The upcoming Presidential election, if nothing else, is one for the history books. No matter which side of the aisle you are on, you likely have noticed that this year’s process is getting more than the usual amount of attention.
Early on, there was great debate as to whether or not an outsider could adequately fill the highest political position in the land. The arguments did have some merit. After all, being President of a country is very different from being president of a corporation; and leading a surgical team to repair brain damage is very different from leading a team to repair a country…or is it?
The fact is, there are similar leadership principles that apply in each of these scenarios.
Think about it.
How often does a CEO, who has never served as such, step up to that position with full knowledge of exactly what to do?
It is safe to assume that none have ever done so. They may understand financials. They may have an MBA. They may understand the dynamics of working with people. They may understand the mechanics of the business. But every business has its own unique combination of culture, challenges, and business choreography – therefore, each position has a learning curve.
Essentially, you allocate time to the new endeavor. Everyone has the same number of hours in a day. Great leaders know that in order to say “yes” to a new endeavor, you must say “no” to many current ones. You bring the best of your strengths to the table. You state a clear and compelling common goal. And you surround yourself with those who know more than you in the areas of your weakness. Working together, you can find solutions to problems that you otherwise may not have been able to solve. Like a good surgical team, you then dive into the details and, with great precision, make the necessary repairs.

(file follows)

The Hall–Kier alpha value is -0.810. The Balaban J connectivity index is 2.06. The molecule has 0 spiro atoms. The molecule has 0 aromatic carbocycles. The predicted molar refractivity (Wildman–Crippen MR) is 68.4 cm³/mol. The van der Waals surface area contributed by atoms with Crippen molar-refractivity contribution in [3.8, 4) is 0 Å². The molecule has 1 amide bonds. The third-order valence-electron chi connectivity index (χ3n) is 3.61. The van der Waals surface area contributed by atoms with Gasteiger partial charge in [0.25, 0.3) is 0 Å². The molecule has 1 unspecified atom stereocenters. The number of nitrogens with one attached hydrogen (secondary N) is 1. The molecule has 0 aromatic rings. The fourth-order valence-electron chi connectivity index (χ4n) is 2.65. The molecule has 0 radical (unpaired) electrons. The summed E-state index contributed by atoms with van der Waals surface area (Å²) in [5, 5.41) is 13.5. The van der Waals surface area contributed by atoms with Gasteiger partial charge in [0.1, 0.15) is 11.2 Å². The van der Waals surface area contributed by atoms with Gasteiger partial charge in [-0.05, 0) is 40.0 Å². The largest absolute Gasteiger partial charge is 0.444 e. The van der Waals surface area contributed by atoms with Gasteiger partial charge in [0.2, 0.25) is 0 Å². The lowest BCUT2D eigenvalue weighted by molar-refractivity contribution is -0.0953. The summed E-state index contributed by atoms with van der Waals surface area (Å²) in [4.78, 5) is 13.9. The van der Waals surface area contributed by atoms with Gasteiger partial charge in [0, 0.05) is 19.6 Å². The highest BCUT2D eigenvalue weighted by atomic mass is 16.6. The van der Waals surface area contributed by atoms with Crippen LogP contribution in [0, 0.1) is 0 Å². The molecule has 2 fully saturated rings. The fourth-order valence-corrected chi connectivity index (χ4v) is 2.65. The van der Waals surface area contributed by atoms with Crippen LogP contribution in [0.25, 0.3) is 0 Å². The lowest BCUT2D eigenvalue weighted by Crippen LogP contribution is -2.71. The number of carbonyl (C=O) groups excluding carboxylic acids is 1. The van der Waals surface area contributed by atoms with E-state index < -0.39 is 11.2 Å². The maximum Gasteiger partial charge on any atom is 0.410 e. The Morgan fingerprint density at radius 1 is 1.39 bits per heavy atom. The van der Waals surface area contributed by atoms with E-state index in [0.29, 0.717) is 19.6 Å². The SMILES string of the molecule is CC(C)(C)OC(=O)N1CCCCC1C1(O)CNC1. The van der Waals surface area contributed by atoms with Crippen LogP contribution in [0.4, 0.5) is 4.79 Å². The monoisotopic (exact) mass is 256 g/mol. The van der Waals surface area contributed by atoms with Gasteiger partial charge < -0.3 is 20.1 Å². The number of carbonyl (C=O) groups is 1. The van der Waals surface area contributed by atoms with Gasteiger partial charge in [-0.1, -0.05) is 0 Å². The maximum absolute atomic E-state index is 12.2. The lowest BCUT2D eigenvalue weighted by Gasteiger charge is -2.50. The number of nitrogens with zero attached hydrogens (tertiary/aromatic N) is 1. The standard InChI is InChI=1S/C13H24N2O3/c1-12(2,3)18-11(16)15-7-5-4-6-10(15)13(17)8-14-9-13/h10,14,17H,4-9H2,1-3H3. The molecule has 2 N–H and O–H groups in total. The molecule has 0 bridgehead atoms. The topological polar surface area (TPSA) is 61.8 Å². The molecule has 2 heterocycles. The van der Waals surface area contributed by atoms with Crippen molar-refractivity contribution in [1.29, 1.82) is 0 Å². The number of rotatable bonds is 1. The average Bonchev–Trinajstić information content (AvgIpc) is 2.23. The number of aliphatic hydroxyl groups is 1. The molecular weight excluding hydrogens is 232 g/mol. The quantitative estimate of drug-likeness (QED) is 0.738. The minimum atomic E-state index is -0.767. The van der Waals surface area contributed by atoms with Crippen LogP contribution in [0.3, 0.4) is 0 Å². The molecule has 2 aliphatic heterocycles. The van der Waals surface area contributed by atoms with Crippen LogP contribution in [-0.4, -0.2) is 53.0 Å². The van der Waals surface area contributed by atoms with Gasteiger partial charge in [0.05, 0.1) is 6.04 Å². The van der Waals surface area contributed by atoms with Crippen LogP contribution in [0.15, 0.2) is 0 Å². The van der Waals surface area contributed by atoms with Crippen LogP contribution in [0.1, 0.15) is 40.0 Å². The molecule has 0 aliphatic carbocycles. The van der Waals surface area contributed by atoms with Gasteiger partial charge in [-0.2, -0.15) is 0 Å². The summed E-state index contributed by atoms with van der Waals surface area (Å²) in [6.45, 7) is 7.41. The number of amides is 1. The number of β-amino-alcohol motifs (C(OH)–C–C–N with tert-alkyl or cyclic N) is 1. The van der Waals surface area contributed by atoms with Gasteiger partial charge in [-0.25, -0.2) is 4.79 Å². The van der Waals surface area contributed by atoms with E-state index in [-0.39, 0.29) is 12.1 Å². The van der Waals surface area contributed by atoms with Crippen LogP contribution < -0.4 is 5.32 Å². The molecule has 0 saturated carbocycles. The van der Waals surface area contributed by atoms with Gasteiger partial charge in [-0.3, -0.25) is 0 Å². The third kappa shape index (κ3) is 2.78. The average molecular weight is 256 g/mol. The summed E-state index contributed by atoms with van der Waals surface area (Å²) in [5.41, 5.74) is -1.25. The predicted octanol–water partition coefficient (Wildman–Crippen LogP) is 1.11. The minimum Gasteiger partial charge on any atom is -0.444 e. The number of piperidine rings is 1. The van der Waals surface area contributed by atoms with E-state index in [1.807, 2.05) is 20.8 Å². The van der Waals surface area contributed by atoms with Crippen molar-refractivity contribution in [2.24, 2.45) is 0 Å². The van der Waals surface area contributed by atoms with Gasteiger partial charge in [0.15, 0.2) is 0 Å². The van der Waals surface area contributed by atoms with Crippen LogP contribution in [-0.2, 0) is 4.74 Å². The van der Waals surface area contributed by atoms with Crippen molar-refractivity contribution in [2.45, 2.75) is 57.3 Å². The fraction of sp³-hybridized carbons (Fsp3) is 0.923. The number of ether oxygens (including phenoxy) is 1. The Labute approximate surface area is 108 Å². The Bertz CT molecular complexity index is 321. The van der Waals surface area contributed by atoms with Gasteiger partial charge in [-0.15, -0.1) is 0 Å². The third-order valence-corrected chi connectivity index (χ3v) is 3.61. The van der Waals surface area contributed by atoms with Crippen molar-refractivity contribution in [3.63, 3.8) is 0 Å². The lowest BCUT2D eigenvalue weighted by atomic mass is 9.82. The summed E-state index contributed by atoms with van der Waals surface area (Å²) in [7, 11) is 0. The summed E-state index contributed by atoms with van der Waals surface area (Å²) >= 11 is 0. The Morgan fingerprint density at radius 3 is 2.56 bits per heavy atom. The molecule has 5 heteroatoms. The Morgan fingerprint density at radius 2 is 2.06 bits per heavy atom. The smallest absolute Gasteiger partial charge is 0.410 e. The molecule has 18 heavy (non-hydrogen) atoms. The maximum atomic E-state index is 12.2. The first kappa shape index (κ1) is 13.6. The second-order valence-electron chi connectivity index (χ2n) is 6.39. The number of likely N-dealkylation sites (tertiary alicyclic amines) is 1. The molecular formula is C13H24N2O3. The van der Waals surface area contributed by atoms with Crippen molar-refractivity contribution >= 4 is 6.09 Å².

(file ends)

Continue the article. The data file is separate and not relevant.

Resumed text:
Like everyone, I have no idea who will win this year’s election. And certainly, no candidate is perfect. But I have observed a leadership pattern in history that works. If you are taxed with a new position which involves an excursion into unknown territory, follow the pattern of great leaders in history:
- Allocate time to the new endeavor.
- Be strong on principles.
- Know your strengths.
- State the vision in very clear terms.
- Learn all you can by observation and asking questions.
- Adapt to the culture without compromising on principles.
- Identify the issues.
- Create a strong team composed of individuals with track records in resolving these types of issues.
- Create a plan together.
- Identify the benchmarks and deadlines.
- Communicate the plan clearly to your people, and let them hold you accountable.
- Execute the plan.
Not sure where to start?
Click here for a resource that will help you carve out time to pursue your new endeavor.